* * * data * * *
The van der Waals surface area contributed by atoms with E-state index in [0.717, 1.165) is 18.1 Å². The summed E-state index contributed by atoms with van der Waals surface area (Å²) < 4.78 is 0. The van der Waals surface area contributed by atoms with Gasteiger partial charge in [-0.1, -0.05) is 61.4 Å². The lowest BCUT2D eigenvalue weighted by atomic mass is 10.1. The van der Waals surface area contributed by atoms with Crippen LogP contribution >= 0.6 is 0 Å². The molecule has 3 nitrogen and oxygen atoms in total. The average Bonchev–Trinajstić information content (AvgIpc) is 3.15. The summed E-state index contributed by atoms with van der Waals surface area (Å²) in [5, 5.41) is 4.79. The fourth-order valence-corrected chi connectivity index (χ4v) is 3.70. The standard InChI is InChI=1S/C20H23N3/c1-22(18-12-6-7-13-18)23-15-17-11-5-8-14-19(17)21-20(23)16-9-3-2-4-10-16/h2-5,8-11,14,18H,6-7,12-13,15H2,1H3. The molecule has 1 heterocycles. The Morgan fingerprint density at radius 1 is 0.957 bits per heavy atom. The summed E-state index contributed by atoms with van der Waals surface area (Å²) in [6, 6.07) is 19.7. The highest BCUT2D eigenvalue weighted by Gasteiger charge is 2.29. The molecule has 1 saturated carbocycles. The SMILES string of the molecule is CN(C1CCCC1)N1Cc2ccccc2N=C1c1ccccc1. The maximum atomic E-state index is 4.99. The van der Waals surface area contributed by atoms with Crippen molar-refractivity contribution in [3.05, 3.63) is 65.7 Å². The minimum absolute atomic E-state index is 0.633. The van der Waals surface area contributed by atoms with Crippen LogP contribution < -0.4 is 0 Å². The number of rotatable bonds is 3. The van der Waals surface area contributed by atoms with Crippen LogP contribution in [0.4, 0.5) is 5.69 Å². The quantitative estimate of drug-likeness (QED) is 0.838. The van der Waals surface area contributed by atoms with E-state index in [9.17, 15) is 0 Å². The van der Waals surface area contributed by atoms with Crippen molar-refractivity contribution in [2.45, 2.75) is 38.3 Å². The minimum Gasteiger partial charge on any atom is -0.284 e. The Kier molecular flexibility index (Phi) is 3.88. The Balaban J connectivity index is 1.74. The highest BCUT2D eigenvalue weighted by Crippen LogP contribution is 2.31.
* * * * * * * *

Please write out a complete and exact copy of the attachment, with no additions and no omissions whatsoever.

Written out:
The van der Waals surface area contributed by atoms with E-state index in [0.717, 1.165) is 18.1 Å². The summed E-state index contributed by atoms with van der Waals surface area (Å²) < 4.78 is 0. The van der Waals surface area contributed by atoms with Gasteiger partial charge in [-0.1, -0.05) is 61.4 Å². The lowest BCUT2D eigenvalue weighted by atomic mass is 10.1. The van der Waals surface area contributed by atoms with Crippen LogP contribution >= 0.6 is 0 Å². The molecule has 3 nitrogen and oxygen atoms in total. The average Bonchev–Trinajstić information content (AvgIpc) is 3.15. The summed E-state index contributed by atoms with van der Waals surface area (Å²) in [5, 5.41) is 4.79. The fourth-order valence-corrected chi connectivity index (χ4v) is 3.70. The standard InChI is InChI=1S/C20H23N3/c1-22(18-12-6-7-13-18)23-15-17-11-5-8-14-19(17)21-20(23)16-9-3-2-4-10-16/h2-5,8-11,14,18H,6-7,12-13,15H2,1H3. The molecule has 1 heterocycles. The Morgan fingerprint density at radius 1 is 0.957 bits per heavy atom. The summed E-state index contributed by atoms with van der Waals surface area (Å²) in [6, 6.07) is 19.7. The highest BCUT2D eigenvalue weighted by Gasteiger charge is 2.29. The molecule has 1 saturated carbocycles. The SMILES string of the molecule is CN(C1CCCC1)N1Cc2ccccc2N=C1c1ccccc1. The maximum atomic E-state index is 4.99. The van der Waals surface area contributed by atoms with Crippen molar-refractivity contribution in [3.05, 3.63) is 65.7 Å². The minimum absolute atomic E-state index is 0.633. The van der Waals surface area contributed by atoms with Crippen LogP contribution < -0.4 is 0 Å². The number of rotatable bonds is 3. The van der Waals surface area contributed by atoms with Crippen LogP contribution in [0.4, 0.5) is 5.69 Å². The quantitative estimate of drug-likeness (QED) is 0.838. The van der Waals surface area contributed by atoms with E-state index in [9.17, 15) is 0 Å². The van der Waals surface area contributed by atoms with Crippen molar-refractivity contribution in [2.45, 2.75) is 38.3 Å². The minimum Gasteiger partial charge on any atom is -0.284 e. The Kier molecular flexibility index (Phi) is 3.88. The Balaban J connectivity index is 1.74. The highest BCUT2D eigenvalue weighted by Crippen LogP contribution is 2.31.